If it’s the case that director, Jaume Collet-Serra, was trying to make a statement about the lot of millionaire footballers, then it doesn’t work. There could be a very good drama about exactly that subject waiting to happen. This isn’t it. For all his riches, we’re still meant to believe that, at heart, Munez is the nice kid who made good, whereas in reality he comes across just like any other pampered sports star. Other points that the film raises aren’t pushed hard enough to make it a suitable exploration of issues within the 21st century game. We get unscrupulous, oily agents, wags, terrible promotional work that make some extra coin for our favourite players, but these are only touched upon. In one telling scene, the Madrid board tell team coach, Rutger Hauer (wasted on the whole), that Munez must start in the next game, despite his misgivings. Again, this raises an interesting point about the power of money in football, and the way it can walk all over the right thing to do, but the moment soon passes and we’re off on some new tangent.
Clearly, the makers of G!2 aren’t impressed with Fabio Capello’s changing room revolution at the Bernabeu. ‘The Don’ has sold Ronaldo, snubbed Beckham, and actively tried to end the reign of the glossy yet ultimately destructive Galacticos, but none of that has happened in the movie. Ronaldo, Zidane and especially Beckham are at the heart of the club. Jettisoned foreigners like Thomas Gravesen and Jonathan Woodgate are active first teamers. It’s easy to see why G!2 has done this. Mixing Munez with the big names of last season is good for the story, and you get the impression the film was only green-lighted in the first place to see Goldenballs himself making liberal appearances. Fortunately, Beckham isn’t called on to act, and merely features on the pitch and in the dressing room.
Elsewhere, Anna Friel co-stars as Munez’s put upon fiance, and sadly proves that she is an actor of limited talent. Wayward Geordie accent aside, it’s hard to feel sorry for her as she gets in a tizz over whether to live in the big Newcastle-based mansion, or the even larger pile in Madrid. Far more fun is to be had with teammate, Gavin Harris (Alessandro Nivola). The playboy from Goal! is now an issue-driven, ageing star. At one point, he slaps on the face cream in an attempt to look younger than his advancing years. He also features in a side story where he realises he’s being usurped in the Madrid line-up by Munez, and is determined to do something about it whilst trying to maintain his friendship with the younger player.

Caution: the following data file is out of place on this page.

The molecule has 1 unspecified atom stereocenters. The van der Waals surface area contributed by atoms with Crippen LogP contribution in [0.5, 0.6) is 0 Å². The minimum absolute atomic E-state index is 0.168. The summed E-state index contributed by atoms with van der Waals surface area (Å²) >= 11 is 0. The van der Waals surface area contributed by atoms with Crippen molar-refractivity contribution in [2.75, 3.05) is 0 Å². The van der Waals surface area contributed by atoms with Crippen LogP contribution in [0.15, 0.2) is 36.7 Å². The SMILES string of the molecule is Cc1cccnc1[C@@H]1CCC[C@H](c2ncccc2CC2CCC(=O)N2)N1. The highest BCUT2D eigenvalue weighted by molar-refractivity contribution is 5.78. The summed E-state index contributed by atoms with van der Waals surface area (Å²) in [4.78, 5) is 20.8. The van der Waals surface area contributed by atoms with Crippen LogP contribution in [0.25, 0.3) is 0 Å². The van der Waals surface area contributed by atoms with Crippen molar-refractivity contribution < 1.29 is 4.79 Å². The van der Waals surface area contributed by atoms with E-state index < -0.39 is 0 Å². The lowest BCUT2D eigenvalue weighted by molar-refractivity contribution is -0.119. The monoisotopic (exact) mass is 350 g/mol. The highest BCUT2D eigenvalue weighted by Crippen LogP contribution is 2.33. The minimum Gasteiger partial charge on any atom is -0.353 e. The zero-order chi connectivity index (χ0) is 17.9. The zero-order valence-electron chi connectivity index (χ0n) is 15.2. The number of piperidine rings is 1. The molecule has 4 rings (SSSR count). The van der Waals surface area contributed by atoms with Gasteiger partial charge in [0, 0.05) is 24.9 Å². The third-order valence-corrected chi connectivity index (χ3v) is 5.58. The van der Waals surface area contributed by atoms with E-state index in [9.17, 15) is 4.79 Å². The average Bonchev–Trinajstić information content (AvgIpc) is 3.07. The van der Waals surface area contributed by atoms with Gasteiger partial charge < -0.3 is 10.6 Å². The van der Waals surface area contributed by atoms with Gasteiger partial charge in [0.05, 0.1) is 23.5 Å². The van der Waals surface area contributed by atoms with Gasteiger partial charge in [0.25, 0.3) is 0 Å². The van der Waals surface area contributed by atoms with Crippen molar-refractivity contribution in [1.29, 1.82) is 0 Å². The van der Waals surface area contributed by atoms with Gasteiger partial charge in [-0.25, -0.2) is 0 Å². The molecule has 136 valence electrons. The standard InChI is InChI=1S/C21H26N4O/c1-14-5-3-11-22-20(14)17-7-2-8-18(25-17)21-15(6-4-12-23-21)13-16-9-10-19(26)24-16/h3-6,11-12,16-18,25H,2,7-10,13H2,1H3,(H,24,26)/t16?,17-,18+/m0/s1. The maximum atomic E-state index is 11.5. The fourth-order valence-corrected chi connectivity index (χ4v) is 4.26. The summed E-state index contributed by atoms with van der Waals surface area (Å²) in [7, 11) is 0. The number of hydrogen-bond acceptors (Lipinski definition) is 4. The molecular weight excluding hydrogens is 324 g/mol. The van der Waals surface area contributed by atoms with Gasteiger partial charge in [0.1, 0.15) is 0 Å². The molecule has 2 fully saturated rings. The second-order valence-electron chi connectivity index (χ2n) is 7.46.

If the tale was actually about Harris, it would be probably be an improvement. Nivola can act, for one thing, which gives him an instant advantage over the wooden Becker. This isn’t the case, though, and apart from the usual finely choreographed match action (some of which features a CGI football that isn’t realised well enough to look anything other than some slick computer work) the film is rather empty and soulless. According to the IMDb, Goal! 3 will be directed by Michael Apted, which suggests a hopeful upturn in quality. Otherwise, the trilogy amounts to $90m that is the very definition of money not well spent.